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The Sharing Economy: Creating Space for a New Type of Leader

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I’ve been spending a lot of time pondering the spectrum of the introversion-extroversion scale as the concepts of the sharing economy, communal living, entrepreneurial festivals for collaboration, summer camps for adults, and open office floor plans grow in popularity. The sharing economy is a socio-economic ecosystem built around the sharing of human, physical, and intellectual resources. It includes the shared creation, production, distribution, trade, and consumption of goods and services by different people and organizations. I am a huge fan of the foundational building blocks of this system; however, I find that they tend to more naturally fall into the lifestyle choices for individuals who identify as extroverts.

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Now, let me be clear: I am not here to write an article that encourages personality labelling or putting oneself inside of a box. In my eyes, neither one of these labels are good, nor bad. However, I am interested in unpacking some of the ways that we still set up our society to meet the needs of individuals who are more externally social by nature. In my experience, I have noticed that these situations can lead those who do not fit into this mold to experience feelings of insecurity and self-comparison.  

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Merriam-Webster defines introversion as the following:

  • The act of directing one’s attention toward or getting gratification from one’s own interests, thoughts, and feelings.
  • The state or tendency toward being wholly or predominately concerned with and interested in one’s mental life—compare extroversion.

This definition not only skews the meaning of introversion by equating it to self-centeredness, but when you read between the lines and compare it to the definition of extrovert, an introvert seems to be someone who is outside of the norm.

I recently attended a Radically Alive Leadership workshop at the Esalen Institute in Big Sur, California. To be totally transparent, I was slightly naive as to what I was getting myself into. I had no idea that the week would involve an intense exploration of personal trauma with participant reenactment and storytelling of one’s core wounds. Over the course of the week, I witnessed many people work through some of their deepest pains by channelling their energy into a punching bag, towel, or tennis racket. One of the aspects that I found most interesting about this process was the way that different individuals demonstrated their style of leadership. In front of a group of 35 people, many were loud, strong, and confrontational. And yet, there were a handful of individuals who may not have been as obvious in their impact, but held the space with full aliveness through active listening, soft compassion, and an innate sense of openness.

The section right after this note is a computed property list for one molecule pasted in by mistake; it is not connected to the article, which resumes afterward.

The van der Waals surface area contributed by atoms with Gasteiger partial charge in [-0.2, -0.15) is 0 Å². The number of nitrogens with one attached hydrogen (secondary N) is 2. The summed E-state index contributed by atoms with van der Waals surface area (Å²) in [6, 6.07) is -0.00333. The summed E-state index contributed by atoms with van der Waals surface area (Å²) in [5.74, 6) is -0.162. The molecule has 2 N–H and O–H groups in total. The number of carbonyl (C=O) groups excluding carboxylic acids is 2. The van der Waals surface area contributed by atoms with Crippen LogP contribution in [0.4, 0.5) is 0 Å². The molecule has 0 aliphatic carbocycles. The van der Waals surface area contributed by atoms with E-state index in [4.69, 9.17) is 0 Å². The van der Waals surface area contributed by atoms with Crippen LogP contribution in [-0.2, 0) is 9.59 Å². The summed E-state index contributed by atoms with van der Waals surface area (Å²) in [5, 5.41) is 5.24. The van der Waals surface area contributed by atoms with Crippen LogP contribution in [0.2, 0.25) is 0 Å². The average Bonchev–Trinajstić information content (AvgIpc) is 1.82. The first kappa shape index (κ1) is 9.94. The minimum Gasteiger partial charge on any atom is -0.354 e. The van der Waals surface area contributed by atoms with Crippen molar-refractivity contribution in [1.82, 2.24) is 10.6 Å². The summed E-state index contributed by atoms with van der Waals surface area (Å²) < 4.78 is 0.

When the entire group got into a heated argument over what defines a true “leader,” the room was sharply divided between those who thought you must lead by doing and those who thought you must lead by being. The facilitator powerfully pointed out that there is no “right” way to lead; leadership comes in a myriad of forms and you simply have to be receptive enough to know which one makes your heart sing. In a world that loves to cling and grasp for certainty, many of us desire the leader that feels steadfast in their knowing. However, all that we actually know is that we don’t know much, so why are we relying on someone else to tell us our own truths?

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On the scale of introversion-extroversion, I seem to fall somewhere in the middle. In Susan Cain’s book Quiet: The Power of Introverts in a World That Can’t Stop Talking, she defines this person occupying the middle space as the “ambivert,” or the person who is “equally happy to see a meeting in their work calendar as to see a space for writing a report.” This definition is true for me and I am absolutely certain that I recharge my energy alone. After my week at Esalen, I needed the entire weekend to recover the depletion that I felt from being around others every moment of every day. In Cain’s exploration of the topic of introvert vs. extrovert, she describes the challenge of being an introvert in today’s extroverted society: